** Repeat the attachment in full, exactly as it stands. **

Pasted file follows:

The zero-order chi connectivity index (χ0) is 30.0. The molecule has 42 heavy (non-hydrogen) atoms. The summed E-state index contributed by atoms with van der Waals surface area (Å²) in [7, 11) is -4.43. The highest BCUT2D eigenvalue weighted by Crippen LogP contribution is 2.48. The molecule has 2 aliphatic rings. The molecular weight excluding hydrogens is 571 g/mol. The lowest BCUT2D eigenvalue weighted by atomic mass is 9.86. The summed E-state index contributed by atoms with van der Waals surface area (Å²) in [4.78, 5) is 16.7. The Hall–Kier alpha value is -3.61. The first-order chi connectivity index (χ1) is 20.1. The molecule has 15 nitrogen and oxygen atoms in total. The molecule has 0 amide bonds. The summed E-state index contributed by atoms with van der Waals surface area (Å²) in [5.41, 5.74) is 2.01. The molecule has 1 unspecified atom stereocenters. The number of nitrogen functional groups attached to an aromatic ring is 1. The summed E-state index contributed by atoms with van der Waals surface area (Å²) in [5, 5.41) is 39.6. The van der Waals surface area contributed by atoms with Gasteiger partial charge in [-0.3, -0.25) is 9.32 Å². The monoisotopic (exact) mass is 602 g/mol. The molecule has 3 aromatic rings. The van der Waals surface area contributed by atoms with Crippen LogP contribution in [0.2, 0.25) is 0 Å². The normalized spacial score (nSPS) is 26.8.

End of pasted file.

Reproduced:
The zero-order chi connectivity index (χ0) is 30.0. The molecule has 42 heavy (non-hydrogen) atoms. The summed E-state index contributed by atoms with van der Waals surface area (Å²) in [7, 11) is -4.43. The highest BCUT2D eigenvalue weighted by Crippen LogP contribution is 2.48. The molecule has 2 aliphatic rings. The molecular weight excluding hydrogens is 571 g/mol. The lowest BCUT2D eigenvalue weighted by atomic mass is 9.86. The summed E-state index contributed by atoms with van der Waals surface area (Å²) in [4.78, 5) is 16.7. The Hall–Kier alpha value is -3.61. The first-order chi connectivity index (χ1) is 20.1. The molecule has 15 nitrogen and oxygen atoms in total. The molecule has 0 amide bonds. The summed E-state index contributed by atoms with van der Waals surface area (Å²) in [5.41, 5.74) is 2.01. The molecule has 1 unspecified atom stereocenters. The number of nitrogen functional groups attached to an aromatic ring is 1. The summed E-state index contributed by atoms with van der Waals surface area (Å²) in [5, 5.41) is 39.6. The van der Waals surface area contributed by atoms with Gasteiger partial charge in [-0.3, -0.25) is 9.32 Å². The monoisotopic (exact) mass is 602 g/mol. The molecule has 3 aromatic rings. The van der Waals surface area contributed by atoms with Crippen LogP contribution in [0.2, 0.25) is 0 Å². The normalized spacial score (nSPS) is 26.8.